1. Surprises

These come in various sizes and shapes. The most common sales surprises are:

  • Your find new buyers that you have not previously identified.
  • You discover that buyers view your solution less favorably than you thought.
  • You find that your value proposition doesn’t resonate with all buying influences.

Mitigation Strategy: Early in the sales process ask questions to uncover all of the people that will be involved in the purchase of your product, service or solution. Don’t just focus on the customers with whom you are most comfortable talking. Get out of your comfort zone and identify everyone. Ensure that you look for third-party influencers. Confirm frequently that you have correctly identified all of the key buyers. Position yourself with each individual and verify that you understand their business issues and the degree to which they prefer your solution. Classify them with a simple Hot, Neutral, Cold or Don’t Know.

  1. Inability to Move Buying Influences Out of Status Quo

When buying influences see no reason to change or they detect risk in deviating from the status quo, the “current state” looks like a safe haven. Doing nothing can become your most powerful adversary.

Mitigation Strategy: Savvy sellers show the buying influences that the current state is not a safe place to be. They document pending problems and paint a picture of a future state that is more beneficial. They do this artfully using illustrations, stories, examples and quantitative results that resonate with everyone. They make it uncomfortable to stay in the current state.

  1. Poor Understanding of the Buying Process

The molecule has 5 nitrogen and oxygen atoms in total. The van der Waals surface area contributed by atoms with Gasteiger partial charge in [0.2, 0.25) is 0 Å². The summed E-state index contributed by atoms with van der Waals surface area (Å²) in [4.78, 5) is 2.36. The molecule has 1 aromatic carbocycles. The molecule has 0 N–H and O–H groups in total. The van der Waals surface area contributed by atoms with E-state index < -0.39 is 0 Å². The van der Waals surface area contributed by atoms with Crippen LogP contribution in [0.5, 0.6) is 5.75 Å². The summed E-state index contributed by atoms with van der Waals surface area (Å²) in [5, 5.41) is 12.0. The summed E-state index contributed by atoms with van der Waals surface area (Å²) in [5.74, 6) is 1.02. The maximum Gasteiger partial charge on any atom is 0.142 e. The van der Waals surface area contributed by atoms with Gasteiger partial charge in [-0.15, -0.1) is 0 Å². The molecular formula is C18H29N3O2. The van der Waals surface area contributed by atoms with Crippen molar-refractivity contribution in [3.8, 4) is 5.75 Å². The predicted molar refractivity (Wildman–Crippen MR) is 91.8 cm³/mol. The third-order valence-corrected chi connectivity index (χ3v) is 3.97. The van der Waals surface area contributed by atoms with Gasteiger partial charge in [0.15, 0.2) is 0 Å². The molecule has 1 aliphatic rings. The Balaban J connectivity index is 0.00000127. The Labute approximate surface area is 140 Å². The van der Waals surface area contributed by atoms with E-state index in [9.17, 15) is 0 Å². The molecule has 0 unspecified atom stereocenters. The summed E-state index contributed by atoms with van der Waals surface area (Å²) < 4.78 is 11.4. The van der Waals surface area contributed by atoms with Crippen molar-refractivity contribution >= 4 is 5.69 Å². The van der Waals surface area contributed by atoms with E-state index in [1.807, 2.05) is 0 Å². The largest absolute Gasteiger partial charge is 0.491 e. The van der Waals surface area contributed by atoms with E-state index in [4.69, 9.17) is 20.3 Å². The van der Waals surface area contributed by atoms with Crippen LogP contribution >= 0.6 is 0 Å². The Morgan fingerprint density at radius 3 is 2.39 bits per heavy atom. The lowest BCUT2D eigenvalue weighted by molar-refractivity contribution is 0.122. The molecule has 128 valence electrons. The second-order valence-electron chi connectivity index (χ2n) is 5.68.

Every customer buys differently but the process that they go through is repeatable and understandable. When we fail to understand that the buying influence is either ahead of or behind the selling process, we have a total disconnect. When this occurs, our meetings are disjointed and our messaging is off kilter. We then often find ourselves dragging the buyer into a decision that may be premature or we provide information and insight that is too late for consideration.

Mitigation Strategy: As sellers, it’s our job to understand the customer’s buying process and map it in a way that we know where each individual is in their process. This provides us with the knowledge and timing to engage the individual in meaningful conversations that move the sale forward.

  1. Poor Discovery

Many deals fall apart because of a poor discovery process. It’s easy to fall into the trap of connecting your product, service or solution too quickly to fix an obvious problem, avoid a problem or to capitalize on an opportunity. The result of poor discovery is that we stereotype our buyers and the buying organization based upon our past experience and fail to see the challenge through their eyes.

Mitigation Strategy: Savvy sellers resist the impulse to make the connection too quickly. Instead they thoroughly understand the customer’s situation and what drives the buying process. They understand that most highly successful sales professionals methodically probe each buyer to understand fully each buyer’s unique perspective. These top sales professionals gather in-depth knowledge and then customize their message to resonate with each buying influence. They win because of their discovery skills. Without in-depth discovery it’s almost impossible to craft a compelling value message.

Parting Thoughts

No one likes to miss a revenue number for the quarter. Repeated misses are not conducive to long-term employment. Savvy sellers understand the warning signs of a quarterly revenue miss and they take proactive steps to minimize those occurrences.